guitarguy wrote:I just got my annual raise this year, which will take effect on my next paycheck at the end of July (monthly paydates). The raise was 3% and my annual salary is in the low/mid $60k range...so I'll see about $1800/yr and guessing on the math I'll see like $100/m extra after taxes. I'd like to use it to increase savings (or possibly debt reduction) and continue living on my current income figure. My options for allocating it are:
1. Increase 401k savings rate (already at full company match)
2. Save extra after tax and eventually start a second Roth IRA for wife (already maxing 1 Roth)
3. Pay additional extra per month on student loans (low rates from 2.5~3% variable)
Guitar guy, I think you might get different answers.
A lot of people will recommend you attack the debt, especially since the interest rate is variable and because your student loan debt is rather high (approx $41,000). BTW, are you able to deduct from taxes any of your student load payments (see: http://www.getreadyforcollege.org/gpg.cfm?pageid=115
)? If you're above the cutoff, and if you could get below the cutoff by shifting Roth IRA contributions to traditional IRA (if you're below the cutoff) or traditional 401k, there might be some advantage to doing so as it will lower your marginal tax rate.
Anyway, with that level of variable debt, I think you're right on the edge between whether to pay it off or save more in tax-advantaged space.
Personally, I'd rather keep a small to moderate
amount of low-interest
debt on the back-burner and instead put extra money in tax-advantaged savings. Once the year passes (actually, once April of the next year passes), you can never get that money in that precious tax-advantaged space again (I'm echoing what MathWizard wrote). You can probably earn more than 2-3% in a Roth IRA. So, I'd be inclined to pay low-interest debt and invest in IRAs in parallel. I think a lot of Boglehead people here would say "pay the debt first and then invest" but I think there's some motivational aspect to investing and seeing your balances go up. I think that's a personal decision and you have to make the call.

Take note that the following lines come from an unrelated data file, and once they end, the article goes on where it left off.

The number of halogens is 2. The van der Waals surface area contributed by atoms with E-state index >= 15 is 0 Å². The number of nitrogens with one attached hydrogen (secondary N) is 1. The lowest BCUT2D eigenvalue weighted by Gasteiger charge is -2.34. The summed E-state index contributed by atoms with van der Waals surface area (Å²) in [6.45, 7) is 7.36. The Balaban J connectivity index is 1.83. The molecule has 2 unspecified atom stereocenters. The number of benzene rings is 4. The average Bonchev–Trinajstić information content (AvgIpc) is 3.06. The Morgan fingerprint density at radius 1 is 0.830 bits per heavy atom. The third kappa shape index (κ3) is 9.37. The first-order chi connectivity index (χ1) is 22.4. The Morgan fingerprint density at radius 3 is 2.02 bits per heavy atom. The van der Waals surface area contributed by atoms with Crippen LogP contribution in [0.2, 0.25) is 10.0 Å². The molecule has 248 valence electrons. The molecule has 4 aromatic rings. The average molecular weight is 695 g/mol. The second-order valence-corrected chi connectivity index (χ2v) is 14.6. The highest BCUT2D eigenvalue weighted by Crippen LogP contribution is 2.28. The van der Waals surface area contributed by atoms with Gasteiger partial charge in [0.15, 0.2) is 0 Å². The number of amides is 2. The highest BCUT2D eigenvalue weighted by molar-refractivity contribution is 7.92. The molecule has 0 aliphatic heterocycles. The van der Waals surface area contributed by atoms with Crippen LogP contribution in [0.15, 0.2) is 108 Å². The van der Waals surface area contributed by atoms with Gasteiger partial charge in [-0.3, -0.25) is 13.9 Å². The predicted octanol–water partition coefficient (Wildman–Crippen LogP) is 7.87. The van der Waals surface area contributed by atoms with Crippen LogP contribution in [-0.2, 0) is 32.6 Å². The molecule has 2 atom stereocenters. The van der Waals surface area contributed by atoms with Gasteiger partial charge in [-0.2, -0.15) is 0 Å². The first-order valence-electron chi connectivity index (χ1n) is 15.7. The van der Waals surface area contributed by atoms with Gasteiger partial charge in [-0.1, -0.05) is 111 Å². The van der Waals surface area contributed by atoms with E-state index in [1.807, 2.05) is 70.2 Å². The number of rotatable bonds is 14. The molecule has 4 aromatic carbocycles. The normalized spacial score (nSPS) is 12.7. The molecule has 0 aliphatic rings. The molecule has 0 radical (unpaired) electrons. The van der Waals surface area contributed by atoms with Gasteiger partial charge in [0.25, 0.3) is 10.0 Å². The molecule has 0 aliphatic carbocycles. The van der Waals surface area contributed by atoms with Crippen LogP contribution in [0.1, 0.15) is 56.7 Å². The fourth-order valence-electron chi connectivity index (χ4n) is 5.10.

The pay-the-debt-first people will say your priority should be:
1. Contribute to 401k enough to get maximum match
2. Pay down debt
3. Then invest more
They say do #1 because that's free money that you should give away. Well, to me, tax-advantaged savings space is also a valuable thing that you shouldn't give away either. Every year, you can put $17,000 (401k/403b/TSP) + $5,000 (IRA) into tax-advantaged savings (assuming you're within eligibility limits, earning income, under 50 years old, etc.). If you're earning more in the future, you can't go back to the past and put your earnings in for past years when you didn't fill that tax-advantaged space. So take advantage of it every year, in my opinion, before you pay down low-interest
Not to get too academic, but I'd like to see some scenarios of how you'd be better off paying down low-interest debt versus investing (basically, your own personal scenario) to see what's better. Also, since your loans interest rates are variable and not fixed, you should not discount what can/will happen when interest rates inevitably rise. You say you're on course to pay these off within five years, so maybe you'll escape that, but you are taking a bit of a risk. Are there any caps to how much your loans' interest rates can rise?
If you opt for investing over paying down debt, then: Not to throw too much at you, but you might have another option: the deductible Traditional IRA (not Roth IRA) as long as your MAGI is below $92,000 which it might if you're in the 15% tax bracket. Some people would suggest that you might be better off doing more traditional IRA than Roth IRA. It's a tough call. See the links that I posted here (http://www.bogleheads.org/forum/viewtop ... 8#p1431561
) for more perspectives on this.
So, to amend your list, I think the first question is: pay debt or invest (or split the difference). If you decide to invest, then you really have to choose between:
Deductible Traditional IRA (if eligible; see: http://www.moolanomy.com/4172/tradition ... on-limits/
401k - last choice
I'm not sure if you're an automatic choice for Roth IRA. In your profile, there's a case to be made for Traditional IRA as well (if eligible). It might be a coin toss. Read some of those links I posted in the other thread (which I linked to above) and make an informed decision.
Until you're maxing out all tax-advantaged space, I'd fill your 401k last because you have better/cheaper options in an IRA (either Roth or Traditional).